They quickly formed a friendship and love, although they may have denied it, that lasted many years until Rudy’s final days. Rudy was one of the only important people in Liesel 's life, and most certainly one of the people that loved her most. “He must have loved her so incredibly hard. So hard that he would never ask for her lips again and would go to his grave without them” (Page 303). Rudy took his love for Liesel to his grave, never able to hear her confess what he knew, that she loved him just as much as he loved her.
a. "She had watched a bomber pilot die in a metal case. She had seen a Jewish man who had twice given her the most beautiful pages of her life marched to a concentration camp"(521). - Liesel has been through so many struggles. Her brother died in front of her, her mother sent her away, and she witnessed almost everyone she loved depart from the world. She had more than enough reasons to quit, but she decided to stay strong through it all.
The Book Thief- Markus Zusak Assignment: 2 Dialectical Journals, one for each of the following sections: Pages 1-266 (through chapter “The Gamblers”), Pages 267-the end! Dialectical Journal for The Book Thief From the Book Write down the 2 or 3 most important things that happen in this part of your book. An important part of the book was in the first chapter where liesel's brother dies. It start the book of by giving the point of view that the story is writing in and it also introduces one of the main characters.
The novel The Book Thief by Markus Zusak has othering present by demonstrating how one of the main characters, Max, is Jewish during Nazi Germany and has dealt with othering and prejudice throughout the story. The author states "'Will you climb in here so that we can defeat this enemy(jews) together (Germany)? (254)''' The example demonstrates how Germany used "othering" against the Jewish community, and how it affected them. Furthermore, they had the mindset of "it's either them, or us," and Germany decided it would not be them to go down.
- Liesel, having already lost three people, faces yet another loss, but this is no regular loss. Liesel loves Hans to death, and learning that he must aid efforts in World War II takes a huge toll on her emotions. The things she use to find pleasure in doing no longer feel the same. 2. “I should have stayed, I should have stayed….”
Liesel has realized she must respect the man who was the reason for her and her entire families suffering. She has realized she officially has lost her home, that she is completely isolated from the community. “It was quite a sight seeing an eleven year old girl try not to cry on church steps, saluting fuhrer”(Zusak 115). After losing all of these emotionally wrecking things Liesel learns and understands she needs to keep going forward. She refuses to give up she although times are rough manages to think, it could be worse.
People Who Helped in Hidden Ways Topic: Germans that helped Jews during World War II Working thesis statement: Helping Jews was very dangerous in Nazi Germany during World War Two because of Hitler’s bigoted nationalism, yet numerous Germans civilians and soldiers assisted a Jew in some way during the time of war. In The Book Thief by Markus Zusak, Liesel’s fictitious family and friends help Jews in the same ways that real life Germans helped Jews to hide and escape during World War II. Rolling Introduction Introduction Paragraph #1 Introduction Paragraph #2 Religious intolerance and persecution of Jewish people was common in Nazi Germany; however, there were some Germans that helped Jews despite the dangers. Some brave German soldiers and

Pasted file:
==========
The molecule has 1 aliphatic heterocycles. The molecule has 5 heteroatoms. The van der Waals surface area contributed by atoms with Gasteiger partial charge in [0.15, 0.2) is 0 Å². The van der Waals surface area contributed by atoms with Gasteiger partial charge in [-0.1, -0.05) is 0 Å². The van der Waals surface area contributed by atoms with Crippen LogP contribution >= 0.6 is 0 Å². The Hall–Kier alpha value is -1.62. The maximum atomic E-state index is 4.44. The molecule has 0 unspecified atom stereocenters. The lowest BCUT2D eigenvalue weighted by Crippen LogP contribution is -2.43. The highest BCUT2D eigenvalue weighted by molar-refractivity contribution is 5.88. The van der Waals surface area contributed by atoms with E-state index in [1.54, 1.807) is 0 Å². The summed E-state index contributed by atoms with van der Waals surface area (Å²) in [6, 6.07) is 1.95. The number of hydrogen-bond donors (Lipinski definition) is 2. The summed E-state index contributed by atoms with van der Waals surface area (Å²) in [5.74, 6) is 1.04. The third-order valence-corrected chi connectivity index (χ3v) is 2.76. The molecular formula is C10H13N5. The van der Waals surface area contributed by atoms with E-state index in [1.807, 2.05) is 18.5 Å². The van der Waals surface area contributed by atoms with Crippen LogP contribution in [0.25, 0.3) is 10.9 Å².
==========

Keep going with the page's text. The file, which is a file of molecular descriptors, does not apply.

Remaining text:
Liesel had no intention of going inside her new foster home on Himmel Street, until Hans spoke with her. Liesel immediately gravitated to the calm air surrounding Hans. Even though she had lost her brother and her mother, Liesel felt comfortable around Hans after a few short minutes. Yet again, this illustrates how Hans exhibited a positive, comforting quality despite living under the horrors of Nazi
Liesel and her father’s relationship grows each and every day they are together. She feels comforted by his presence. “Liesel observed the strangeness of her foster father’s eyes. They were made of kindness, and silver… Upon seeing those eyes, understood that Hans Hubermann was worth a lot,” (Zusak Ch 6).
Markus Zusak has assembled ‘The Book Thief’ using a variety of narrative conventions. These include a unique narrative viewpoint, plot structure and use of imagery, all of which provide meaning to the reader. (33 words) A narrative’s point of view refers to who is telling the story. In this case Zusak’s narrator identifies himself as Death.
The characters in a story. They are hard to bring to life, yet a story would be incomplete without them. I love to write, and I often don’t have troubles creating my characters. But what makes every character stand out is that special thing about each and every one of them. That’s one thing that I loved about “The Book Thief,” by Markus Zusak.
The Book Thief revolves around Hans and Rosa Hubermann, Rudy Steiner, Max Vandenburg, and the infamous ten-year-old book thief, Liesel Meminger. The setting is Himmel Street, Germany during World War II and the narrator is Death, who busily runs to and fro taking souls and stumbles upon the Book Thief’s very own handwritten book. Though Death might not be the narrator someone would think fit to be point of view for the book, he manages to catch and describe the beauty and destruction of war whilst telling the stories of the people living on Himmel Street. Along with Markus Zusak’s captivating writing, he will tell an unforgettable story set during the Holocaust from the views of a Jew on the run and four Germans while a war wages on. Whereas other authors would prefer writing from the victim’s perspective during the war, Markus Zusak gives insight on the Germans that had no choice but to grudgingly obey throughout Hitler’s rule.